Today’s post is by Ben Taylor, content marketing manager at Richardson. He has an MBA in finance from LaSalle University and more than a decade of business and writing experience. He has covered content for brands such as Nasdaq, Barclaycard, and Business Insider.
Today, more customers are leveraging their resources to build business solutions without the involvement of salespeople. Meanwhile, those who do engage a seller are pushing this step to later in the process – when most decisions are fully formed.
These trends have caused everyone to call into question the real value of salespeople.
In fact, today’s buying environment is quickly separating great B2B sellers from those who are merely adequate. To remain competitive, sellers must bring a renewed focus on collaboration in the sales process.
A collaborative approach drives results unseen elsewhere because it keeps the focus on solving challenges specific to the customer. There are three actions sellers can take to become more collaborative in selling.
- They must leverage insights through questioning
- They must avoid seller-centric behaviors
- They must work from facts rather than assumptions
Let’s look at each of these actions in more detail.
Action #1: Ask Smarter Questions
Incisive questions get to the core of the customer’s needs fast. This kind of interplay creates a cooperative environment by revealing challenges unseen by even the customer. However, to elicit detailed responses, sellers must demonstrate their preparation by asking smarter questions.
This consultative selling strategy is particularly important today because customers feel more rushed than ever before. Sellers should expect that customers will have only so much willingness to detail their challenges. Therefore, it’s critical that sellers front-load their most pressing inquiries to get to the essence of the problem fast.
Anticipate resistance at first. The questioning process requires both sides to acknowledge the stature of the business challenges, which can be uncomfortable. However, this strategy avoids the false positivity that can lead to short-sighted solutions.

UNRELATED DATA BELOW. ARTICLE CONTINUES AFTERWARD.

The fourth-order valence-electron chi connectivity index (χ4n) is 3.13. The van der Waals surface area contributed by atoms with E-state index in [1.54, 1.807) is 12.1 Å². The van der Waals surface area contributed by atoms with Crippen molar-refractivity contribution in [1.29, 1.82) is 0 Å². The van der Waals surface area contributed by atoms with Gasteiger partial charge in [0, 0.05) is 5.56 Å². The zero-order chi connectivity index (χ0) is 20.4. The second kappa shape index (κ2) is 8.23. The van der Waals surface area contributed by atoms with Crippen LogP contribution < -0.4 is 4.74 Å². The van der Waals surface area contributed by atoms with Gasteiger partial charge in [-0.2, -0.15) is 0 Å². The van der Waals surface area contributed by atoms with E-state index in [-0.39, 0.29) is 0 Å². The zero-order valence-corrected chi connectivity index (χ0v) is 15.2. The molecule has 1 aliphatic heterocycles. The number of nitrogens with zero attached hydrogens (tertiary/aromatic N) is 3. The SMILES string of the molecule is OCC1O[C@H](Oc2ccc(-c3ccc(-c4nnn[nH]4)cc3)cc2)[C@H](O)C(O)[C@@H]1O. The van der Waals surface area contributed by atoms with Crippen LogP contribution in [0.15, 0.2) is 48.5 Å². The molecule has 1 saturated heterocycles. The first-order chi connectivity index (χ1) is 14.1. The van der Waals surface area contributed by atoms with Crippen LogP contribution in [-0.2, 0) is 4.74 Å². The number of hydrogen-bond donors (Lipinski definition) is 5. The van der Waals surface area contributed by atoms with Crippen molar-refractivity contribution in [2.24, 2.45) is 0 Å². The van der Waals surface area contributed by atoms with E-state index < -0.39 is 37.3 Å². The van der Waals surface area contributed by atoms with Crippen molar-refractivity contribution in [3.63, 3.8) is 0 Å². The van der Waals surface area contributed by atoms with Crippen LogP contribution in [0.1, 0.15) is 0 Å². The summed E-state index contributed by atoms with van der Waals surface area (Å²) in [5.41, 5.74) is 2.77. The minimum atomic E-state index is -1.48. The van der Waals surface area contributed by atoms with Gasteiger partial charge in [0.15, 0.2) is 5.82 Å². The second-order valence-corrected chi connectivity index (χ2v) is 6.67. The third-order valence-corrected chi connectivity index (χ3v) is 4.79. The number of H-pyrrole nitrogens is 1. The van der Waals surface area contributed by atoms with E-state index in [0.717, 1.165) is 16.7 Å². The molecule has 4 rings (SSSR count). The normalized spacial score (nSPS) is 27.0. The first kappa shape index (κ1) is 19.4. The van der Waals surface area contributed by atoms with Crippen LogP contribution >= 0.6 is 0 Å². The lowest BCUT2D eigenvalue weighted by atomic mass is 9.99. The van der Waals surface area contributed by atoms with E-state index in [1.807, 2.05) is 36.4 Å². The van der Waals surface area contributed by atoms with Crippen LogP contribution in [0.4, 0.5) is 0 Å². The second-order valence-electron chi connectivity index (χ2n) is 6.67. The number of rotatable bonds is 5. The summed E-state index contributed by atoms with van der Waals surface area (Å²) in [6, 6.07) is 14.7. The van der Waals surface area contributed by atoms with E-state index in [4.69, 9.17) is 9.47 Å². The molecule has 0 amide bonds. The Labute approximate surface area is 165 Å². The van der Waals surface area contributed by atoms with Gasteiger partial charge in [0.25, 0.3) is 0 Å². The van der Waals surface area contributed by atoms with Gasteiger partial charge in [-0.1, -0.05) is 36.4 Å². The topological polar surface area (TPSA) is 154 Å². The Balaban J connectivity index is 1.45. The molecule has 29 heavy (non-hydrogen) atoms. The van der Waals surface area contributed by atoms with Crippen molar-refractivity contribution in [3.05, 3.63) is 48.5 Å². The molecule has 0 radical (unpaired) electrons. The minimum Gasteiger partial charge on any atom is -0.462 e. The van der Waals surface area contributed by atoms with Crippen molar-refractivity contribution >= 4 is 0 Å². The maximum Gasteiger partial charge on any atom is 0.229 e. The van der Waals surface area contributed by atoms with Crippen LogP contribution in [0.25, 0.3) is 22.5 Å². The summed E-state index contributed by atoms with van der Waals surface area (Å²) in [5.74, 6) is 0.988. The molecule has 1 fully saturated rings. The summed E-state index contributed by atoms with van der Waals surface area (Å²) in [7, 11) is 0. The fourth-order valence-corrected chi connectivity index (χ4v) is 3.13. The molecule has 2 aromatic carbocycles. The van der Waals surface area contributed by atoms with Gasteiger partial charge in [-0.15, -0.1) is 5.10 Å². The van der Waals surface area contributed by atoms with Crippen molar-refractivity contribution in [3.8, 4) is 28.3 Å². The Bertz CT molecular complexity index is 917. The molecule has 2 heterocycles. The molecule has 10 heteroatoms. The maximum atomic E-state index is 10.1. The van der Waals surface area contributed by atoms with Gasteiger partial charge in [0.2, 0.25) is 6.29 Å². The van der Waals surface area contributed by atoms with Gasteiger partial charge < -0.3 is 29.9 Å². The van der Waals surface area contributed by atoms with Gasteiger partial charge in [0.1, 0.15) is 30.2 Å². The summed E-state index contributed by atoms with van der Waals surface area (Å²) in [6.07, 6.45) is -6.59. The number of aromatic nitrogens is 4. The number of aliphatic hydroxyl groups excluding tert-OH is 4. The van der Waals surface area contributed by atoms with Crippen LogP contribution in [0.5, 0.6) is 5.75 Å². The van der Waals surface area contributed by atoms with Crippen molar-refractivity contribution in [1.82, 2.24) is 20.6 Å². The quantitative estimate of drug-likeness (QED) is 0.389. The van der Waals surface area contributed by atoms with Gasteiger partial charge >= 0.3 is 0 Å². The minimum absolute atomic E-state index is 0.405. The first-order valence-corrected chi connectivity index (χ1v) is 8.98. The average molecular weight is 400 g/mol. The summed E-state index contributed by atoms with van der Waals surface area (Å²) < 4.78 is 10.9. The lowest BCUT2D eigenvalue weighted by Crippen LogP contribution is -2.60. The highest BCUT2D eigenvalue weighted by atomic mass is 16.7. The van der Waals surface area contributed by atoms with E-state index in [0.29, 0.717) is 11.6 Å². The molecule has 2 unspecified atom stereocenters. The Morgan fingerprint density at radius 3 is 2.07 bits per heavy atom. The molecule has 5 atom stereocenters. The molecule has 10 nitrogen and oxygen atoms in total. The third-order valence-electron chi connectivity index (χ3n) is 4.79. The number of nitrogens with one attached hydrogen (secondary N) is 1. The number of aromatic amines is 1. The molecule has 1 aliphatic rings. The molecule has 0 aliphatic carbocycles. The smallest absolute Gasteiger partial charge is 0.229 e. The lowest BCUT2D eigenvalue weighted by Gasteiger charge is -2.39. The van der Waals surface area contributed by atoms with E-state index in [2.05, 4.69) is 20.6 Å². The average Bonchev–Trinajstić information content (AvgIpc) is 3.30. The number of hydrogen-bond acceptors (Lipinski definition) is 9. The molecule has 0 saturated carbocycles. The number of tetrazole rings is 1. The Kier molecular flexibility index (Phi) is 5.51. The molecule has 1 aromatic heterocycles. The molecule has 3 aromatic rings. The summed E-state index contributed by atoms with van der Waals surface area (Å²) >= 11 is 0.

The net result is an openness that gives the seller an edge over the competition. Additionally, questioning affords the opportunity to float ideas. Buyers may be more willing to entertain new ideas when the seller frames concepts as questions. Effective questioning is at the core of collaboration, which develops to a sense of shared commitment. This step is important because there can be no closing without collaboration.
Action #2: Avoid Seller-centric Behaviors
Seller-centric behaviors are difficult to avoid. Amid pressing deadlines and quarterly quotas, sellers are under immense pressure to close. Too often this burden leads to impulsive behavior – like jumping to the sale – that compromises trust. However, strong sellers keep the customer at the fore of their thinking.
One effective way to do this is to elicit periodic feedback from the customer. This practice helps gauge how connected the customer is to the conversation, while determining if the seller is on the right track. Moreover, checking in with the customer reveals if the seller has offered any ideas that are incongruous to the customer’s perspective. These details become important in seeking gradual buy-in that culminates in a successful closing.
A consistent customer focus is critical because, in the dialogue stage, the customer is “trying on” the relationship with the seller. The customer is not only seeking the seller’s insights, but also the seller’s dependability. When buyers see sellers’ actions as customer focused, they establish knowledge-based trust: the tendency to build trust based on prior actions.
Make sure every outreach to the customer offers value. Why? Customers need more reasons to act than ever before. A 2017 Richardson survey shows that 26 percent of sellers believe “combating the status quo” is the biggest challenge buyers face when making a purchasing decision.
Action #3: Work from Facts, Not Assumptions
We need to make assumptions in life; we would never move forward without them. However, we need to periodically check them – or even change them – because unquestioned assumptions can appear as facts. Simply put: assumptions must remain flexible.
Too often, sellers enter meetings with preconceived notions that rest on a foundation of outdated information or conventional opinions. Sellers, however, can move beyond this tendency. They must acknowledge the anchoring bias, which occurs when we rely too heavily on the first piece of information we receive.
Sellers can overcome this problem by seeking facts through a customer dialogue. These discussions help uncover valuable information and move the sale forward. Avoid the anchoring bias by practicing mindful listening. This strategy of “tuning in” helps sellers dig deeper and re-examine long-held assumptions about positioning a solution.
There’s no question that selling has gotten tougher. However, sellers who take a collaborative approach will discover they can close more sales with solutions that focus on solving challenges specific to the customer. Making this work means asking smarter questions focused on the nuances of the customer to help move beyond assumptions.